Speaking with TorrentFreak late last week, the Police Intellectual Property Crime Unit (PIPCU) clarified the stages behind Operation Creative, an ongoing campaign aimed at disrupting the activities of unauthorized content sites.
“At the first instance of a website being identified, evidenced and confirmed as providing copyright infringing content, the site owner is contacted by officers at the PIPCU and offered the opportunity to engage with the police, to correct their behavior and to begin to operate legitimately,” a spokesperson explained.
“In the contact sent to the website owners PIPCU clearly states that if a website fails to comply and engage with the police, then a variety of other tactical options may be used including; contacting the domain registrar to seek suspension of the site, disrupting advertising revenue and advert replacement.”
But while disruption is clearly on the agenda, the police can also rely on the traditional investigation and arrest process. Earlier this week, that’s exactly what they did.
Sometime on Monday morning, detectives from PIPCU carried out an arrest of a 26-year-old man in the UK. He was detained in York, England, a city located around four hours drive from PIPCU’s base in the City of London.
The man was arrested on suspicion of operating a number of streaming-related domains.
At the time of writing PIPCU has not responded to our requests for comment, but TF has discovered that earlier this week sports streaming domains BoxingGuru.co.uk, boxingguru.eu, boxingguru.tv and nutjob.eu were all suspended.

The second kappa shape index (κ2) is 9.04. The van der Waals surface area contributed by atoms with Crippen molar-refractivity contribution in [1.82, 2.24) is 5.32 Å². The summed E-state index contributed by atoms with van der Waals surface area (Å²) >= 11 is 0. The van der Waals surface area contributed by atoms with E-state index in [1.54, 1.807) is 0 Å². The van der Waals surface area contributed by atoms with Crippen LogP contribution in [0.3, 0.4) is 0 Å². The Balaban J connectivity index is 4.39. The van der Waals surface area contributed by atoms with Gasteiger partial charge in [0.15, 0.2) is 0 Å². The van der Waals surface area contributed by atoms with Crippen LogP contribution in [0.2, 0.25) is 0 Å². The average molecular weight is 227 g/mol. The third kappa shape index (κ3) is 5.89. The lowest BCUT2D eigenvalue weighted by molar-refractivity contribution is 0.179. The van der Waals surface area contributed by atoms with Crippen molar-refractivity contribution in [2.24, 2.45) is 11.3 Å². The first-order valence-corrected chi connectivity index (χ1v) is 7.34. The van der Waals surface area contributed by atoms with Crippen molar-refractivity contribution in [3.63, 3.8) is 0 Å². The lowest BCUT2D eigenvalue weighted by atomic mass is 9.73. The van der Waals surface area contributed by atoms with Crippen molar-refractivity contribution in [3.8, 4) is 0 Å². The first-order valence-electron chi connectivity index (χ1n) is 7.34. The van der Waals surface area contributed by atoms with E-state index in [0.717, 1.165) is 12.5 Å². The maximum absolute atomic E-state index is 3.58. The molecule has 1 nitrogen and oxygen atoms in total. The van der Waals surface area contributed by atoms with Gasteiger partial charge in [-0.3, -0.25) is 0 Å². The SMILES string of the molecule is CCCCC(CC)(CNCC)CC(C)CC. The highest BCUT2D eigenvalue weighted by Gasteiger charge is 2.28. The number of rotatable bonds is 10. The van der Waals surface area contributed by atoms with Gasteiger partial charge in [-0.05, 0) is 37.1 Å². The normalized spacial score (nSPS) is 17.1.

The sites currently redirect to a page carrying a statement indicating they are under investigation for online copyright infringement. Police have not yet publicly linked their closure with the arrest on Monday.
The logos of four key Operation Creative partners – BPI, FACT, IFPI and The Publishers Association – are displayed on the page although it seems highly likely that FACT were behind the recommendation to investigate the sites closed down this week.
All domains with ‘boxing’ in their titles linked to the world’s biggest boxing events. This would have put the sites on a collision course with FACT members including British Sky Broadcasting, BT Sport and cable provider Virgin Media, all of which generate revenue from that market.
Nutjob.eu linked to streams of a variety of sporting events including soccer, putting the site firmly in the cross-hairs of the powerful Premier League. Other links would certainly have proven unpopular with the NHL, NBA and ESPN.
While the sites certainly embedded videos and provided links to unauthorized content hosted elsewhere, their operator has always maintained he has nothing to do with placing the content online. Whether that holds true – or even if the police care at this stage – will be revealed as the investigation unfolds.
FACT did not immediately respond to our request for comment.